Bio-ethanol and biodiesel are the so-called first-generation bio-diesel, and they suffer from low efficiency. The second-generation biofuels utilize the inedible biomass; in this case, the destruction of lignocellulosic biomass remains a challenge for the process. The bio-fuels derived from cyanobacteria and microalgae are categorized as third-generation.
Liquid and gaseous fuels can be derived from biomass applying different pathways: hydrolysis, pyrolysis and Fischer-Tropsch. Bio-oils derived from the pyrolysis can be subjected to a versatile upgrading procedure, such as zeolite upgrading [4,5,6], steam reforming [7,8,9,10,11,12] and hydrodeoxygenation [13,14] (Figure 1).
Pyrolysis oil is an attractive renewable fuel used as an alternative to petroleum (fossil) fuel to minimize the environmental impact of the latter. However, the pyrolysis oil contains a high amount of oxygen, between 20% to 40%, which leads to low energy density, high acidity, and thermal and low chemical stability [15,16,17,18]. Therefore, the oxygen should be extracted from the oil; the reaction of hydrodeoxygenation (HDO), specifically the direct deoxygenation method, as described by the reactions below (for the case of fatty acids), can be used to remove the oxygen content in the presence of H2 (Figure 2).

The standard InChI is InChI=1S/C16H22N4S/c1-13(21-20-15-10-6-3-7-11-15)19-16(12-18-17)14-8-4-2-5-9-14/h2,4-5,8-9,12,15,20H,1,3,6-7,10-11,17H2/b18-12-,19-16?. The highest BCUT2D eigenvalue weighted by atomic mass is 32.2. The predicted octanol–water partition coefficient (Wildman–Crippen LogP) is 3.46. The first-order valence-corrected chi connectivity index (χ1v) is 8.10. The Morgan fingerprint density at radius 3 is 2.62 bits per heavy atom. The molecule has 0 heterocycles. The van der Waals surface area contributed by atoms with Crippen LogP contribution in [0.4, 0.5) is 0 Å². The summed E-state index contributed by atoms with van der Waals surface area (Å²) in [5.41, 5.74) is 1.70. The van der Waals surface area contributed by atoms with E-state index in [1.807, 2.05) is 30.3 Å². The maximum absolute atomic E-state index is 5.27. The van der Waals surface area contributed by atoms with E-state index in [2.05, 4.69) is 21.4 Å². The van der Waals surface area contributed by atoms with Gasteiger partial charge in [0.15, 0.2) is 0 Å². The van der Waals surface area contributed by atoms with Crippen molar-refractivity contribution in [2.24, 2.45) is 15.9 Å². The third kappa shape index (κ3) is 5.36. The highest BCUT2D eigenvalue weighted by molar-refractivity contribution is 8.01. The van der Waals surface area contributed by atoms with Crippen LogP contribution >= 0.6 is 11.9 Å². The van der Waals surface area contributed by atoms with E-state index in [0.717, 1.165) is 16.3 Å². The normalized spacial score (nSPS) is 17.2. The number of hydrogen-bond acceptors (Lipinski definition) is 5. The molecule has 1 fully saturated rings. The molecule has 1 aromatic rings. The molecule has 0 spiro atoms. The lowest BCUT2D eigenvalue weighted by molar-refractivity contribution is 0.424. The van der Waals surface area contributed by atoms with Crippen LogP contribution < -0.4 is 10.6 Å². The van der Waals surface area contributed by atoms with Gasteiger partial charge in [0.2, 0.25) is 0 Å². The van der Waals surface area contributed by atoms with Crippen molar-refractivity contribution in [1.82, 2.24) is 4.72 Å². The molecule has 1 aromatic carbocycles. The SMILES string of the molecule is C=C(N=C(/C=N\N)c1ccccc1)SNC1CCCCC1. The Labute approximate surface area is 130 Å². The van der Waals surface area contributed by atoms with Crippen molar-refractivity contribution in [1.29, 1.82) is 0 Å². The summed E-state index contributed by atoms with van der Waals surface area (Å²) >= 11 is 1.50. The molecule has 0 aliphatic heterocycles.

The HDO reaction can happen by two possible approaches: direct HDO and two-step HDO. In the first process, unsaturated bonds are hydrogenated using the high pressure of H2 (100 bar, ~573 K); separation of hydrogen from green diesel follows. Downstream, green diesel is separated from molecules such as excess hydrogen, water, CO2, as well as an amount of C2-C3 alkanes. Dehydration of glycerol (co-product) follows [19]. Higher capital costs are involved in the latter case and lesser hydrogen consumption. The direct HDO has higher H2 consumption due to oxygen removal from glycerol backbone towards propane formation. The co-product amount in the second process is much higher than in the first one. In the direct HDO, the electricity consumption has been reported to be higher than the two-step process due to the presence of a compressor for pressurizing the H2. Overall, the cost for green diesel manufacturing has been reported to be lower in the two-step process (0.798 USD/kg) than the one step HDO (0.84 USD/kg) for plant operating 0.12 MMT Karanja oil/annum. Assuming a rate of return equal to 8.5%, the minimum selling price of green diesel (1.21 USD/kg, 2-step process) compared to direct HDO (1.186 USD/kg, direct) [14]. The feedstock used brings up to 75% of the production cost [14,19]. Traditionally, metal sulfides (e.g., NiMoS, CoMoS) have been used for the HDO reaction due to their exceptional hydrogenation activity [14,15,16,19,20,21], although they suffer from deactivation in the absence of sulfur (structural deterioration) as is the case for bio-oils [22,23]. Another family of hydrogenation catalysts that are good candidates for HDO reaction are the noble metals (e.g., Pt, Pd, Rh, Ru), although they are costly and exhibit low tolerance towards poisoning in the presence of sulfur (S) and nitrogen (N) compounds [24,25,26]. Recently, transition metal carbides, nitrides, borides and especially phosphide catalysts have become essential in hydrotreatment reactions [27,28,29,30].